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What is mindfullness?

Mindfullness is us paying attention. To be mindfull we need to slow down and learn to bring stillness to our busy minds.


We can use our senses to help us focus on what is happening here and now in the present moment. Paying attention rather than being distracted. This allows us to taste our food more, listen more closely and work more efficiently.  It can be difficult for children to switch from their hectic  daily schedule to quiet mindful state that their growing minds and bodies need.


There are loads of good reasons for kids to slow down a bit and get used to being still. Here are a few:


Some benefits for mindfullness for children 


1. Observational skills 

Helping children notice what is going on in the world can help children to develop their problem solving skills.


2. Concentration 

Helping children to develop their concentration  helps them focus for longer which helps them learn. 


3. Rest and relax

Children are often exhausted and it is important for their growth and learning have an opportunity to rest not just when they sleep at night.


4. Smooth emotions 

Children have many demands on their emotions during the day. Learning how to recognise and soothe their different emotions themselves can take time but is a skill worth children learning. 


5. Feeling kind and connected.

Children who recognise their own emotions don't feel overwhelmed by them and are more likely to notice how others are feeling. This helps develop stronger friendships.


6. Winding down before sleep 

Having a calm routine before bed helps develop a kind and connected feeling. 







Mindfulness activities 

Practise yoga

Spend 10 minutes practising some simple yoga postures like tree warrier and half moon pose. You can follow a video and play it while you practise together. 


Smell the flowers breathing activity 

This activity combines mindful colouring and deep breathing. For this activity you need childrens scented markers, do not use any other kind of marker as this would not be safe. Have children colour and breathe through their noses as they colour.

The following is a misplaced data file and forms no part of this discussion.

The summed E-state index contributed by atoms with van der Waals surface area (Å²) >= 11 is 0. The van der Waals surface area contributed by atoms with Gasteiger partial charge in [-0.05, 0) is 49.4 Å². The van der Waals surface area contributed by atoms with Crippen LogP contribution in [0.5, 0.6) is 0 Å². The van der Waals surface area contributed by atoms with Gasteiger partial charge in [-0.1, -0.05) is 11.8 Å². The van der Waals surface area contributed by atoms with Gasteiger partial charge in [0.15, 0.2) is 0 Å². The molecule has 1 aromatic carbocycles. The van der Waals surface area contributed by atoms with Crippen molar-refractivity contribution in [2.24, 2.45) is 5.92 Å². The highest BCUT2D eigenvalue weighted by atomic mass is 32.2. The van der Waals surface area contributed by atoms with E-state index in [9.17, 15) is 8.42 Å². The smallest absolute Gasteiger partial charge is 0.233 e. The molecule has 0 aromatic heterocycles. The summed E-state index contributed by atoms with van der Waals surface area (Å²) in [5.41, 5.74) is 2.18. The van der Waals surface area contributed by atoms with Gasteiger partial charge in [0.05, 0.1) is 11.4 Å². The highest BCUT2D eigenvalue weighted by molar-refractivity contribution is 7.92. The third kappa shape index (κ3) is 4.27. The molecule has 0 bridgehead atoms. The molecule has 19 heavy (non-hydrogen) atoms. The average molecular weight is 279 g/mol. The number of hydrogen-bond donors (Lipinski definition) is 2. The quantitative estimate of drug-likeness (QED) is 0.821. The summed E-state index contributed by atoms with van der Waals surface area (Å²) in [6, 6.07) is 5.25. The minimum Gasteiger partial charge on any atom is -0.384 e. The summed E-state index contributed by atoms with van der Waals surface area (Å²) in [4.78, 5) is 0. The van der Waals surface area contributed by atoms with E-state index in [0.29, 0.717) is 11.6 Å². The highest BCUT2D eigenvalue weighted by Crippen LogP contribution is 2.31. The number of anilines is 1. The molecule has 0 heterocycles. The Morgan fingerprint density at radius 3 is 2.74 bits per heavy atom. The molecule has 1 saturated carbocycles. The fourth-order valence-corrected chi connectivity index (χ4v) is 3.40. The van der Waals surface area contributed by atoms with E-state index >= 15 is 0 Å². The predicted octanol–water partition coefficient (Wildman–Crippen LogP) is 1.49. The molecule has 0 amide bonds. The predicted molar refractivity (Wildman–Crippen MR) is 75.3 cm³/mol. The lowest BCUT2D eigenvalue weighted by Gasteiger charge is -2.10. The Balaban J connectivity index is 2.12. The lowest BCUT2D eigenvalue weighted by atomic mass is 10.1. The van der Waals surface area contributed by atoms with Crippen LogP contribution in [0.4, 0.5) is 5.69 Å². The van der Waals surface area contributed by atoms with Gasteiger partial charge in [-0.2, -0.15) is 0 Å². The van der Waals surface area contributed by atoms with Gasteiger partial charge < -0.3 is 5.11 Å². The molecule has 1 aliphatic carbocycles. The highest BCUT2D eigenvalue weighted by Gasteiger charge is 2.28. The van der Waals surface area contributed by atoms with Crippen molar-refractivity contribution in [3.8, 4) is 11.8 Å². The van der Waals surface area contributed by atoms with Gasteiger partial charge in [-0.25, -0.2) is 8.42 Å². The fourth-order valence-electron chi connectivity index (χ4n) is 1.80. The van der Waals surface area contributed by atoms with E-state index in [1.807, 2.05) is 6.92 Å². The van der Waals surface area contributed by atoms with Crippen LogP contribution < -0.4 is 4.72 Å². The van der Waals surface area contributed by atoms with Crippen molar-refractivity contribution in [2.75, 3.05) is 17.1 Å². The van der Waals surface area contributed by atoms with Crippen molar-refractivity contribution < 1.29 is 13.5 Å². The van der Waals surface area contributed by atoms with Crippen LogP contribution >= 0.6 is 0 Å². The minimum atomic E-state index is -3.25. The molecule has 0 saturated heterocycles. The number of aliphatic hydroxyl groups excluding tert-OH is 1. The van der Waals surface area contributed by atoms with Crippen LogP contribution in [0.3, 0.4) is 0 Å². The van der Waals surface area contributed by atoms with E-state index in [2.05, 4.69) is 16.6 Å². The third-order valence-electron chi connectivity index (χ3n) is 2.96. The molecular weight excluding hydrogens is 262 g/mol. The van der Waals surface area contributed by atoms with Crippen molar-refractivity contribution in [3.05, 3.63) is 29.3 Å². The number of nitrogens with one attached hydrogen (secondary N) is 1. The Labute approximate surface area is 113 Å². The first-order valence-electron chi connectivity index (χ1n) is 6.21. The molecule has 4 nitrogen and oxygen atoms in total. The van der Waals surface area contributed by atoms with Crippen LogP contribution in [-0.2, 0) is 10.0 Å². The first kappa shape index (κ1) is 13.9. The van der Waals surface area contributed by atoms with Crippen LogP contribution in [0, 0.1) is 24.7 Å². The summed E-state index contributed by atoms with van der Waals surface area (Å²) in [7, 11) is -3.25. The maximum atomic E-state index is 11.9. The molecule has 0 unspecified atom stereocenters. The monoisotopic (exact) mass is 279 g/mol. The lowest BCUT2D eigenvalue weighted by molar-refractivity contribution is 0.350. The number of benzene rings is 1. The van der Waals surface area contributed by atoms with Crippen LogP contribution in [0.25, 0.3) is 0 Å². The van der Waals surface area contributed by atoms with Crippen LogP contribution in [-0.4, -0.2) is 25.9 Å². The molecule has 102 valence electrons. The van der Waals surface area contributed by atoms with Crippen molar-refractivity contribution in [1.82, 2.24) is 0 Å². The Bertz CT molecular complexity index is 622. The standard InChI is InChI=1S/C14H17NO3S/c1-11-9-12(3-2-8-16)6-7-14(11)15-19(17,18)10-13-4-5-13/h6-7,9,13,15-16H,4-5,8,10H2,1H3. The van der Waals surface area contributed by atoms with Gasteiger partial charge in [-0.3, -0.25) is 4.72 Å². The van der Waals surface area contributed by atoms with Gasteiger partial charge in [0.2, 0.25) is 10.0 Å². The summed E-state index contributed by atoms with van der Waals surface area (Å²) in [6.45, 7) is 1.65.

Dragon breathing 

A huge part of mindfullness is learning how to control our breathing. A way to get children interested in how to focus on their breathing is to make it fun. With Dragon breathing children hace to sit up straight, breathe in stick out their tounge then breathe out like a dragon. It might feel silly at first but it helps bring the idea of deep breathing down to a child's level. This is a great activity to do after playtime and before a test. 









Blowing bubbles 

Encourage your children to breathe in deeply and breathe out slowly. Blowing out the bubbles slowly helps them to focus their breath. If children are too young to blow the bubbles you can blow the bubbles and they can watch the bubbles float.  This is a sensory experience for body and mind.


Texture bag 

This is a guessing game that engages in their attention and curiosity. You can change the items in the bag each time. Place a small collection of familar objects that have different textures into a bag e.g. a rock, a leaf, a marble, a squashy and a cuddly toy. Have each child reach into the bag and touch the object without taking out the bag. Ask them to describe the object and guess what it could be.


Blindfolded taste tests

Use a variety of foods; vegetables, fruit, dried fruit use all the senses to describe it (sight, smell, hearing, touch and taste).  It is best not to use foods that the child dislikes.


Mindful colouring

Let kids choose a colouring page, give them colouring pens and pencils. Encourage children to colour quietly on their own. Tell them if they make a mistake to just breathe and to move on. 


Connect with nature 

Take a 10 minute walk in the fresh air and experience the outdoors. While on a walk encourage children to  look around and take in their environment with their senses.